KALAI PILLAY, FITCH RATINGS: This is the good story that has come out of this whole experience, and I always point people to this. Four years ago if you asked a property company anything they would tell you to go away, but now they’ll say: “Here’s all my data, come and visit my projects!” They see the value in transparency, in getting the access to cheap capital that builds a bigger, more prosperous company. If you look at the industrial companies, that is the challenge now. Quite often we get very unique businesses, and it’s a challenge for us to understand them. Even when you think you do, you don’t really know if their answers are true.
IFR: You can only work with what’s in front of you, I suppose.
KALAI PILLAY, FITCH RATINGS: Exactly. But even there, many industrial companies with unique business models have withstood the challenges and have done well. We had that wave of high-yield issuers in 2010-11, and some have faltered, but many are still standing strong and starting to generate strong cash flows after putting the money in for capex. That’s true in the cement sector, for instance. You’ve seen West China Cement refinancing its bond at very attractive rates.
IFR: Ben, how much time do you spend trying to get familiar with management and governance issues?
BEN YUEN, BOCHK: We really focus on that type of question. When we put an issue in the portfolio our analysts are not only looking at the financial ratios of the company, but they’re also meeting with management to understand how they run the business.
IFR: Do you find you get the access you need?
BEN YUEN, BOCHK: Access is case by case, company by company. As Kalai mentioned, we don’t really have a definition of what good corporate governance means, but we can compare with different issuers to rank companies on our own radar. So to answer your question, yes we are very focused on governance issues. Another point on transparency is the reliability of the information as well. In the property sector it seems to be quite transparent from our point of view, because we can have weekly overall sales data, and we can monitor the market weekly.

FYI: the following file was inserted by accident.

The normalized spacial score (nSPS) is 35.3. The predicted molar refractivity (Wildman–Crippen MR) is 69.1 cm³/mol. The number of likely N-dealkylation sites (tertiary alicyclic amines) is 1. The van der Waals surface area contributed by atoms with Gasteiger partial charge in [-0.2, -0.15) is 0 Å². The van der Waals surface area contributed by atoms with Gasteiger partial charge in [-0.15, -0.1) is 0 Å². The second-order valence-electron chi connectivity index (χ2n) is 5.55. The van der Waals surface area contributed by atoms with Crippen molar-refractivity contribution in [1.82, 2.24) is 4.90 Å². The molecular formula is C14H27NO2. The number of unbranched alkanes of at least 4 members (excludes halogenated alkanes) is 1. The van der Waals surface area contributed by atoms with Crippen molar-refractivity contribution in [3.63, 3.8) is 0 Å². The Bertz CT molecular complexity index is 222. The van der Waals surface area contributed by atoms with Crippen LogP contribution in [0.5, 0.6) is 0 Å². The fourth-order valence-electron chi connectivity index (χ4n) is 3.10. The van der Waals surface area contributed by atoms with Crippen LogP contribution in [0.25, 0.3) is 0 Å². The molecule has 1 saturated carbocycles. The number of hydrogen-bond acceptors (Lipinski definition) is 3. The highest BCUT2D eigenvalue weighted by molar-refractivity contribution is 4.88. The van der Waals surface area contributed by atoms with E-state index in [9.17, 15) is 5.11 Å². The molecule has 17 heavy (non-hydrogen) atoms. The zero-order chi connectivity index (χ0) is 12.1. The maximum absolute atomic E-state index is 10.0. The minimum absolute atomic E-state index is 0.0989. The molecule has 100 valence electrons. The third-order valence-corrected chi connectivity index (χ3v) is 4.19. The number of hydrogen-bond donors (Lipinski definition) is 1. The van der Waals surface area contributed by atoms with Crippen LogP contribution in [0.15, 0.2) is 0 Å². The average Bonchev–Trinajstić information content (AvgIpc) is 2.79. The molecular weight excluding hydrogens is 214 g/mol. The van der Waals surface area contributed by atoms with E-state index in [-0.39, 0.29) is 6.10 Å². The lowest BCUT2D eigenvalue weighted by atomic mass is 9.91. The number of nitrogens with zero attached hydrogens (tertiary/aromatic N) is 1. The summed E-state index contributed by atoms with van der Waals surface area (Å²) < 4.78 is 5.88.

WALLACE LAM, HSBC: When some of the companies came out with a quarterly newsletter that was already quite a big deal. Now we have monthly, and investors are demanding weekly!
BEN YUEN, BOCHK: I’m talking about overall data by city, rather than by company. The higher the transparency, the better for us.
ALBERT YAU, CIFI: Industry analysts collate weekly data and publish that themselves. We don’t report weekly, it’s all based on government registration data.
IFR: Governance is always a hot topic, but does anyone want to mention any other issues that we haven’t discussed?
WALLACE LAM, HSBC: There’s the question of whether we are facing any systemic risk for the whole sector. I think the government has been extremely good at putting out measures to mitigate that risk. For instance, the Rmb500bn liquidity injection in the five big state-owned banks is a very good example. At their disposal, they also have interest rates and capital reserve ratios in their arsenal, which the government hasn’t used.
IFR: Maybe if we had this conversation at the beginning of the year, the key question would be whether there is going to be a hard landing in China. Is that now off the table?
PATRICK LIU, UBS: Once the capital markets come to the conclusion that the property sector is a cyclical then you know there’s going to be an upturn and a downturn. If you recall, in 2009 all the bonds were trading at huge discounts without any default - people were simply scared about the whole sector. Since then, investors have matured and many now view a downturn as a good time to make an investment.
WALLACE LAM, HSBC: It’s also actually backed by fundamentals. If you look at the middle-income group that Albert mentioned earlier, there are 300m people in China who fit in that group. It’s doubled in the last 10 years and is probably going to double again in the next 10. Demand for housing for these middle-income people is going to be very strong.
IFR: From a portfolio manager’s point of view, do you still hedge against that type of tail risk?
BEN YUEN, BOCHK: Definitely we try to manage tail risks. One of the big differences between 2011 and now is that people viewed the systemic risk as higher in 2011. In the past three years the government has taken different types of adjustments to control shadow banking and local government debt. In general, that systematic risk seems lower today because of the higher transparency and also the direction of government policy. We can’t expect that one month or one year will be enough to sort out all of the problems, but this is the direction.